• 1
    From the Wikipedia page you'd linked: "In comparison to the short term, relatively intensive exposures described above, for long term environmental exposure of the general public there is a limit of 0.08 W/kg averaged over the whole body.". Note the stark difference between 0.08 W/kg and 10,000 W/kg -- that's a difference of more than 100,000 times. Presumably the high figure you'd quoted is for very short bursts; such intense radiation would be extremely unhealthy for any significant duration.
    – Nat
    Commented Apr 21, 2020 at 5:28

The Australian government links to a 2018 Dutch study for a standards comparison. Although this study doesn't cover the 5G band, the EU-Australia similarities in the 3G-4G band (right columns) suggest the claim of large differences in the 5G band is probably unreasonable in general (but see end of answer for exceptions). Australia is the 1st below the row break in the table below (above the break are EU countries.)

Table 1 Reference levels or exposure limits for the general public for electromagnetic fields in inhabited areas in member states of the European Union and selected industrial nations outside the European Union (situation July 2017)

enter image description here

(There's a page-full of footnotes for that table, which I'm omitting here.)

The "equivalent plain wave power density" e.g. in the 2100Mhz band (3G-4G) is is roughly the same at 10 W/m^2 is most of the countries in that table, although some e.g. Bulgaria or Italy do have a much lower limit (0.1 W/m^2). But these [mostly] aren't the countries highlighted in the questionable poster, except for Italy, and the footnote for Italy says:

EMF from fixed systems for telecommunication and radio or TV broadcasting near homes and their outdoor annexes, in schools and playgrounds, in places with stay greater than 4 hours; elsewhere 20 V/m, 0.06 μT, 1 W/m^2.

So it depends how long the emitter is on in Italy; for stays < 4h it's 1 W/m2.

The number for Russia [0.1 W/m^2] seems correct in the poster as well, assuming it's the 2100Mhz band... but not much else... France is 10 W/m^2 in the Dutch study (not 0.1 W/m^2 as in the poster), China is 0.4 W/m^2 in the Dutch study not 0.06 W/m^2 [poster] etc.

There are loads of documents on 5G on the EU sites (Parliament, Commission etc.), mostly dealing with rollout schedules, but I can't find a 5G radiation limits comparison table between EU countries, so I think those standards haven't been finalized at national levels to allow such a comparison.

The 1999/519/EC directive sets limits up to 300Ghz, so those apply to the 5G spectrum unless EU countries decide to set stricter national standards.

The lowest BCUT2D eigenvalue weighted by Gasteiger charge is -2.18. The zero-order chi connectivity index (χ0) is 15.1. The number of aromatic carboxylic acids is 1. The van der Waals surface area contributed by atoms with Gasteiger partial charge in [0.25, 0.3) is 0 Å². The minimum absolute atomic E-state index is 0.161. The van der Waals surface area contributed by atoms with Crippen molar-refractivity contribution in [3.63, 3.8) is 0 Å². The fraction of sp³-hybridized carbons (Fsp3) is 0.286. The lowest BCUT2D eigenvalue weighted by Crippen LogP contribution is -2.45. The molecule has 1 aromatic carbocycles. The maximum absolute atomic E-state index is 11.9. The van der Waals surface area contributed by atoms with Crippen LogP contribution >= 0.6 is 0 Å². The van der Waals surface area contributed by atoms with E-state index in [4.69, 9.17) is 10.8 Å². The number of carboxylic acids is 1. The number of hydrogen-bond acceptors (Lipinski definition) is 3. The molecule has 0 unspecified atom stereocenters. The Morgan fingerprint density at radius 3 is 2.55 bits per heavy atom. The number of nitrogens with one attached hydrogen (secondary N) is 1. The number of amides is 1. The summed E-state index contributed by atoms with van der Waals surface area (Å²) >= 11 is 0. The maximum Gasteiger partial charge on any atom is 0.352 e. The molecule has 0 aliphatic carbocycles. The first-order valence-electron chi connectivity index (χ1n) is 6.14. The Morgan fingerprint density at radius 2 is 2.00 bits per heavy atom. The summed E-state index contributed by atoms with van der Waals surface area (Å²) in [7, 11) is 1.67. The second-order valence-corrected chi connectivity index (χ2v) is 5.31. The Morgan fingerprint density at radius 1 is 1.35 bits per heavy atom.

enter image description here

The "basic restriction" in the EU is 10 W/m^2 up to 300 GHz.

Similarly (e.g.) for China

The Chinese general public exposure PD limit at all RF 30–3,000 MHz is 0.4 W/m2, according to GB 8702-88.

That (2016) [Polish] paper also notes:

There is a difference in the exposure limits among European countries, as there is no legal basis for the European Commission, to establish public exposure limits for base stations. In general, Northern Europe is more aligned with 1999/519/EC, than Southern Europe; there are no clear distinctions between Western and Eastern European countries.

Switzerland (in the base of technical feasibility) and Italy apply up to 0.01 ICNIRP 1998 reference level for PD below 2 GHz. Switzerland uses ICNIRP as the fundamental limit on total exposures, and then adds the Installation Limit Values (ILV) layer; Switzerland also implements precautionary exposure limitations, at places of sensitive use, such as apartment buildings, schools, hospitals, permanent workplaces and children's playgrounds.

Polish exposure limit for the general public, for the RF 300 MHz–300 GHz is 0,1 W/m2. As ICNIRP reference levels above 10 MHz are 2 to 10 W/m2, the Polish levels are 20 to 100 times more restrictive. Polish limits are long standing and influenced by the former Soviet status. In the past, Poland used even more restrictive limits; two zones for exposure limits: temporary presence and permanent presence (such as, including houses); the first zone limit was 0,1 W/m2 and the second was 0,025 W/m2. Since about 1998, this separation disappeared and there is only one limit 0,1 W/m2. Hungary moved from the Soviet to the ICNIRP limits in 2004. Luxembourg reduces ICNIRP level by 20 times; Luxembourg limits are newer.

Some European cities set more restrictive limits. Salzburg assessment value of 1 mW/m2 (0.001 W/m2; equivalent to 0.61 V/m); the Salzburg PD threshold is 4,500 more stringent than ICNIRP 1998 level at 900 MHz and 9,000(!) more at 1,800 MHz. The ‘Salzburg model’ seems not to have been effective under any point of view; it has prevented the development of networks, with no evident health benefit for public health; at the same time, it has not settled down the controversies and probably has not reduced public concern [23] p. 148. In addition to Salzburg in Austria, Perugia and Novara in Italy limit the field-strength to 3 V/m (7.3 % ICNIRP field-strength and 0.5 % PD) and 1 V/m (2.4 % ICNIRP 1998 field-strength and 0.06 % PD), respectively. These city policies often have no regulatory basis.